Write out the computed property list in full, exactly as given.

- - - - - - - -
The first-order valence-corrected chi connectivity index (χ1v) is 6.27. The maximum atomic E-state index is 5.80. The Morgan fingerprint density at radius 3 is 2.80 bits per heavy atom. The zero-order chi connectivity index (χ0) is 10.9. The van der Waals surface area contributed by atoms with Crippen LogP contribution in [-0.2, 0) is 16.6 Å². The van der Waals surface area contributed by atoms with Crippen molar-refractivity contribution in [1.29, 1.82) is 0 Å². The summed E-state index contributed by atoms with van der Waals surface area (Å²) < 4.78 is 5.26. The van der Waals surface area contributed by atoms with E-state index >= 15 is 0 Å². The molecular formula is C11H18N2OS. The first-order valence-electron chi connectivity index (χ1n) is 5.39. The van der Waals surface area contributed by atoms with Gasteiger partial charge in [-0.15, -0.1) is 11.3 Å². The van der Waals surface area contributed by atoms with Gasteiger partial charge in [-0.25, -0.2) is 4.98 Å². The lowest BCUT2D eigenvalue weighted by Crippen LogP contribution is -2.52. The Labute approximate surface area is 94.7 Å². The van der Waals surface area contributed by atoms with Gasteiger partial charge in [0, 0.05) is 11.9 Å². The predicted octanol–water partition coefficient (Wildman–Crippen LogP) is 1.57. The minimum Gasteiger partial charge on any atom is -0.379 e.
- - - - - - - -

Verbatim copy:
The first-order valence-corrected chi connectivity index (χ1v) is 6.27. The maximum atomic E-state index is 5.80. The Morgan fingerprint density at radius 3 is 2.80 bits per heavy atom. The zero-order chi connectivity index (χ0) is 10.9. The van der Waals surface area contributed by atoms with Crippen LogP contribution in [-0.2, 0) is 16.6 Å². The van der Waals surface area contributed by atoms with Crippen molar-refractivity contribution in [1.29, 1.82) is 0 Å². The summed E-state index contributed by atoms with van der Waals surface area (Å²) < 4.78 is 5.26. The van der Waals surface area contributed by atoms with E-state index >= 15 is 0 Å². The molecular formula is C11H18N2OS. The first-order valence-electron chi connectivity index (χ1n) is 5.39. The van der Waals surface area contributed by atoms with Gasteiger partial charge in [-0.15, -0.1) is 11.3 Å². The van der Waals surface area contributed by atoms with Gasteiger partial charge in [-0.25, -0.2) is 4.98 Å². The lowest BCUT2D eigenvalue weighted by Crippen LogP contribution is -2.52. The Labute approximate surface area is 94.7 Å². The van der Waals surface area contributed by atoms with Gasteiger partial charge in [0, 0.05) is 11.9 Å². The predicted octanol–water partition coefficient (Wildman–Crippen LogP) is 1.57. The minimum Gasteiger partial charge on any atom is -0.379 e.